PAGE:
"Everyone at God's Love We Deliver is profoundly saddened to hear about her accident," Karen Pearl, president of the organization, said in a statement to ABCNews.com before Richardson's death. "As we hope for the best, our thoughts and prayers are with her, Liam, and their entire family at this difficult time."
Richardson's sister, Joely, stars in the TV series "Nip/Tuck."
Richardson starred in many films, including "The Parent Trap," "Maid in Manhattan," "A Month in the Country," "Gothic" and "Nell." But her chief experience was in theater. She was trained at London's Central School of Speech and Drama and won a Tony Award in 1998 for playing Sally Bowles in "Cabaret." As a tribute to her, the theaters of Broadway said they would dim their lights Thursday night.
Sher met her husband in 1984 while filming the TV mini-series "Ellis Island," but their relationship didn't blossom until 1993, when they reunited on Broadway for a revival of "Anna Christie." Their on-stage chemistry was too strong to ignore, and shortly after "Anna Christie's" run, Richardson separated from her husband, producer Robert Fox. She and Neeson married in 1994.
Richardson acted with her legendary mother at multiple points in her career. In January, Richardson and Redgrave played the roles of mother and daughter in a one-night benefit concert version of "A Little Night Music," the Stephen Sondheim-Hugh Wheeler musical, on Broadway.
The two also acted alongside each other in the 1985 theatrical revival "The Seagull" and the 2007 movie "Evening." In a 2003 interview with UK newspaper The Guardian, Richardson talked about taking on the same profession as her mother.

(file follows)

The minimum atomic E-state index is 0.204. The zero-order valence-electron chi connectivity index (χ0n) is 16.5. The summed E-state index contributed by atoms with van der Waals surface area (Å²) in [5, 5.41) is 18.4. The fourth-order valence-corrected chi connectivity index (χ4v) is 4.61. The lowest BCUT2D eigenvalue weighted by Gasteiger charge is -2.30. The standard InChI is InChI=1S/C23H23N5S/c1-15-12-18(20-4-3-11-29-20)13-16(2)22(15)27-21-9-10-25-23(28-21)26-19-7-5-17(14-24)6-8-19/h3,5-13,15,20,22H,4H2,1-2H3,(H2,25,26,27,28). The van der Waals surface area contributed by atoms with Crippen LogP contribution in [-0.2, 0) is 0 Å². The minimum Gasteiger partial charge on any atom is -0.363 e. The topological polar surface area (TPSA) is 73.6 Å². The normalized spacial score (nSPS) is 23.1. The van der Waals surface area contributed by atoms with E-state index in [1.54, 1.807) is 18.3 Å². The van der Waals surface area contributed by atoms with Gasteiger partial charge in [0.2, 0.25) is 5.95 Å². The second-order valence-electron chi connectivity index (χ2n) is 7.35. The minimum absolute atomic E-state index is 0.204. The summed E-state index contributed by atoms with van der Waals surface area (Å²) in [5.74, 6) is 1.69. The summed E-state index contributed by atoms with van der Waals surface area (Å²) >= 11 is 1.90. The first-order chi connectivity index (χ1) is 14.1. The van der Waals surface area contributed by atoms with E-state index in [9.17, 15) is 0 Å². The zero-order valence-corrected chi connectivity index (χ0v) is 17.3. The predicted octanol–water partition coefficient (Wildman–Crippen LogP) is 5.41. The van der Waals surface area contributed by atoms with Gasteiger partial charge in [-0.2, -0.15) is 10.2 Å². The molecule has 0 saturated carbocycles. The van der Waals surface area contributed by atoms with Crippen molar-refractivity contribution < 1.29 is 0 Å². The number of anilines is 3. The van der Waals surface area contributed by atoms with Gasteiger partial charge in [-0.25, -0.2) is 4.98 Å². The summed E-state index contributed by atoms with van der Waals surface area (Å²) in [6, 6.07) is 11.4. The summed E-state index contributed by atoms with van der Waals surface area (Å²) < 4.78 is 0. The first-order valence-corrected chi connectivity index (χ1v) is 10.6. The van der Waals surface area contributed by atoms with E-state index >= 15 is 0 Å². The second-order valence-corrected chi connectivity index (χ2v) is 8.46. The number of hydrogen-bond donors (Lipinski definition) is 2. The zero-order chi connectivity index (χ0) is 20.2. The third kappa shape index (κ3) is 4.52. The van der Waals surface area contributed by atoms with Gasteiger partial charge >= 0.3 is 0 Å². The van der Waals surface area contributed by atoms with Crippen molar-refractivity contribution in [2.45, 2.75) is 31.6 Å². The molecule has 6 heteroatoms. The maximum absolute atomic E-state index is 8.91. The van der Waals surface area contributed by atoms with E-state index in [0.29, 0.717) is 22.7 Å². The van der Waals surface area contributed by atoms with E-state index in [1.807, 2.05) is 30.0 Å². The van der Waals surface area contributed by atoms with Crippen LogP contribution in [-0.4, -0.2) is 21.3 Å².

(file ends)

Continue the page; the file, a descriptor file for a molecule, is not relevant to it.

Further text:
"I don't know if I could ever put myself in the same category as her," she said. "She is one of the greatest actresses of our time, so I'm not sure I would put myself in that bracket."
She expanded further in a 2005 interview with The Independent.
"I know the pressures of being the daughter of a great actress," Richardson told the newspaper. "But it's inspiring. You learn so much that other people don't get to learn until later on. My father being a director, I learnt a real work ethic. You think: 'One day, I'd like to be as good as that.' But when I was starting out professionally, I had a level of attention put on me that I didn't deserve or wasn't ready for. And it was hard, particularly in England, to make my way. That's partly why I moved to New York, where you can be who you are for your work and not so much to do with family baggage."
But in the same interview, Richardson talked about how she didn't want her sons going into acting.
"They'd be the sons of a great actor," she told The Independent. "And that's quite a gorilla to carry on your back. This profession is very tough and not many people make it , and even if you do, then you can still get slapped in the face constantly. So I hope they do something else -- but if they're determined, so be it."
Additional reporting contributed by ABC News' Sharyn Alfonsi, Monica Escobedo, Emily Friedman, Lindsay Goldwert and Luchina Fisher.